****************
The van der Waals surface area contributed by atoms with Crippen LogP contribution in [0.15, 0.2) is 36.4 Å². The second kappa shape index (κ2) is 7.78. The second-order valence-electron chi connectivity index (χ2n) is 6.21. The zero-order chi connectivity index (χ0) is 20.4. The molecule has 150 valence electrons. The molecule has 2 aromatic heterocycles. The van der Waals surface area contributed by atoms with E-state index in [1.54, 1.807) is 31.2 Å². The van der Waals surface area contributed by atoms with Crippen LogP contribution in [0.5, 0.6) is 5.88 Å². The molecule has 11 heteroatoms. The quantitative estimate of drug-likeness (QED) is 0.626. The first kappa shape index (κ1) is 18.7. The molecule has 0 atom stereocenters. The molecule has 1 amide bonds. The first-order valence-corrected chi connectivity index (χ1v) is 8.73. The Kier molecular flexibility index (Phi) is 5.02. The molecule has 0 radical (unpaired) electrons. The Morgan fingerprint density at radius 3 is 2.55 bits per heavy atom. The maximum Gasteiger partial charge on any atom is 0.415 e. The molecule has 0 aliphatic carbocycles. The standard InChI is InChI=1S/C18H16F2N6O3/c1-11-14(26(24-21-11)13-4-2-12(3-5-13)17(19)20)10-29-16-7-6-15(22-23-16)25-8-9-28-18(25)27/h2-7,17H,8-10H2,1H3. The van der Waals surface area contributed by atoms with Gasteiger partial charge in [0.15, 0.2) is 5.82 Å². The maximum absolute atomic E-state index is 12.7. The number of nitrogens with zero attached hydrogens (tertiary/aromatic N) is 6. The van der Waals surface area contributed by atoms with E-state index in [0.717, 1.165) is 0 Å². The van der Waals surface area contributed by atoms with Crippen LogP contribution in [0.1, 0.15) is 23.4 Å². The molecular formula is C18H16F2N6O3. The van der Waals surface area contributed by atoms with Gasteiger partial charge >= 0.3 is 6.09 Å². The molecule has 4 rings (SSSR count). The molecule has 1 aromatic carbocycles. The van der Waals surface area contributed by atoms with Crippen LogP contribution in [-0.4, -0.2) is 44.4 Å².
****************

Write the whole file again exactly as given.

The van der Waals surface area contributed by atoms with Crippen LogP contribution in [0.15, 0.2) is 36.4 Å². The second kappa shape index (κ2) is 7.78. The second-order valence-electron chi connectivity index (χ2n) is 6.21. The zero-order chi connectivity index (χ0) is 20.4. The molecule has 150 valence electrons. The molecule has 2 aromatic heterocycles. The van der Waals surface area contributed by atoms with E-state index in [1.54, 1.807) is 31.2 Å². The van der Waals surface area contributed by atoms with Crippen LogP contribution in [0.5, 0.6) is 5.88 Å². The molecule has 11 heteroatoms. The quantitative estimate of drug-likeness (QED) is 0.626. The first kappa shape index (κ1) is 18.7. The molecule has 0 atom stereocenters. The molecule has 1 amide bonds. The first-order valence-corrected chi connectivity index (χ1v) is 8.73. The Kier molecular flexibility index (Phi) is 5.02. The molecule has 0 radical (unpaired) electrons. The Morgan fingerprint density at radius 3 is 2.55 bits per heavy atom. The maximum Gasteiger partial charge on any atom is 0.415 e. The molecule has 0 aliphatic carbocycles. The standard InChI is InChI=1S/C18H16F2N6O3/c1-11-14(26(24-21-11)13-4-2-12(3-5-13)17(19)20)10-29-16-7-6-15(22-23-16)25-8-9-28-18(25)27/h2-7,17H,8-10H2,1H3. The van der Waals surface area contributed by atoms with Gasteiger partial charge in [0.15, 0.2) is 5.82 Å². The maximum absolute atomic E-state index is 12.7. The number of nitrogens with zero attached hydrogens (tertiary/aromatic N) is 6. The van der Waals surface area contributed by atoms with E-state index in [0.717, 1.165) is 0 Å². The van der Waals surface area contributed by atoms with Crippen LogP contribution in [0.1, 0.15) is 23.4 Å². The molecular formula is C18H16F2N6O3. The van der Waals surface area contributed by atoms with Gasteiger partial charge >= 0.3 is 6.09 Å². The molecule has 4 rings (SSSR count). The molecule has 1 aromatic carbocycles. The van der Waals surface area contributed by atoms with Crippen LogP contribution in [-0.4, -0.2) is 44.4 Å².